A banquet hall on an industrial estate was granted a licence to host events, despite concerns from neighbouring businesses that they could turn into “raves”.

Thamary Banqueting Hall, in Steele Road, was given permission by Brent Council’s licensing committee to hold celebrations from 10am to 2am seven days-a-week, with alcohol being served until 1.30am.

Its owner, Sabaratnam Suresh, explained it intends to host weddings, christenings, wakes and birthday parties, as well as ticketed events on occasions such as Valentine’s Day and New Year’s Eve.

A previous application in June was rejected on the basis that Mr Suresh did not have a complete “understanding of the responsibilities” of running a licensed premises.

The site was caught hosting an illegal rave and licensing officers, along with the police, argued that he would not be able to uphold the licensing objectives if late-night parties were to continue there.

But his new representative, Roy Light, explained that the previous issues related to a “problematic tenant” and that there would be no such trouble in the suture.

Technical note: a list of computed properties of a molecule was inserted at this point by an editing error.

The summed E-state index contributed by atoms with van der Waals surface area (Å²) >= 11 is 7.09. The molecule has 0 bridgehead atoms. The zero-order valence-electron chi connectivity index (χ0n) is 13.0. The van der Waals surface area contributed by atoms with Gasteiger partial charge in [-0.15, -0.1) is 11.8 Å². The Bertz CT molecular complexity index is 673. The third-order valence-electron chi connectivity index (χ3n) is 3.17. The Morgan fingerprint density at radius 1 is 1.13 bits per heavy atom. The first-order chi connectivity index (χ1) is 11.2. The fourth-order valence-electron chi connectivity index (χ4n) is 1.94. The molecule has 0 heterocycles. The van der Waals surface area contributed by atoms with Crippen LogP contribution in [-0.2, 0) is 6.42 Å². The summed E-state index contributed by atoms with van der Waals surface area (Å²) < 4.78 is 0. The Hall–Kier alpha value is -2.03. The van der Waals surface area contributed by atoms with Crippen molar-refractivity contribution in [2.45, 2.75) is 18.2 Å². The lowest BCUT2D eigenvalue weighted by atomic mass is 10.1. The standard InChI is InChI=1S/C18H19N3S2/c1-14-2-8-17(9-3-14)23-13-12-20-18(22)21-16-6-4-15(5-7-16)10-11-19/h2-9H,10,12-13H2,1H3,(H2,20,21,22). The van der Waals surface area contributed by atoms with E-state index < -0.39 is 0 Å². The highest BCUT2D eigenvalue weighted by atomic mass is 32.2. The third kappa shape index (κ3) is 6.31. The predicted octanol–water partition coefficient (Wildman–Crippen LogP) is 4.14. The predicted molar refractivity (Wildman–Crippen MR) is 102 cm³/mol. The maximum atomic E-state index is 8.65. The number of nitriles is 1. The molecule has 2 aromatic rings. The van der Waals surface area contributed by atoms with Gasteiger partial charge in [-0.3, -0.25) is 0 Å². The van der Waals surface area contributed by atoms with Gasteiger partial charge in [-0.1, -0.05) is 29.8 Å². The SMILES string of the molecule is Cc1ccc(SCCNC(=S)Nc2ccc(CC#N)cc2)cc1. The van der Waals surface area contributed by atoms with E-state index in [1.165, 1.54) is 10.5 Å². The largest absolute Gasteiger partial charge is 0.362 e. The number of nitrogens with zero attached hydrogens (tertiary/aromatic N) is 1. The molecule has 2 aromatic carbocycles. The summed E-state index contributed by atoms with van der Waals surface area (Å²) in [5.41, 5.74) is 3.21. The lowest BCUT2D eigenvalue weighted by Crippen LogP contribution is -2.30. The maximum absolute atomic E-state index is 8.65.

He added that, for this application, there had been no complaints from responsible authorities and that Mr Suresh was willing to abide by the conditions approved by the committee.

These included the introduction of an ID scanner for ticketed parties, a ban on using promoters and a commitment to clear up litter following events.

“There were concerns about his understanding previously, but he’s taken a course to address this and we’ve consulted with the responsible bodies,” said Mr Light.

“This isn’t going to be a discotheque or a nightclub, it’s going to be used as a function hall.”

He added that Mr Suresh is aware that a breach of the conditions – or a repeat of the illegal rave incident – will see him back in front of the committee.

The application was opposed by some neighbours the banquet hall who were concerned that the licence will have a negative impact on their businesses.

James Burleigh, who runs a furniture business in Steele Road, pointed out that past events at Thamary have generated rubbish and human waste at his site.

He suggested that the length of the licence is “unacceptable” and that this type of business is “inappropriate” for an industrial estate.

“I don’t have confidence that the events will not lead to problems and more ‘rave type’ events and that the streets will be cleaned up afterwards,” he said.

“Late night events can attract mess and anti-social behaviour and I think the costs in policing and clearing up afterwards outweigh the benefit to the community.”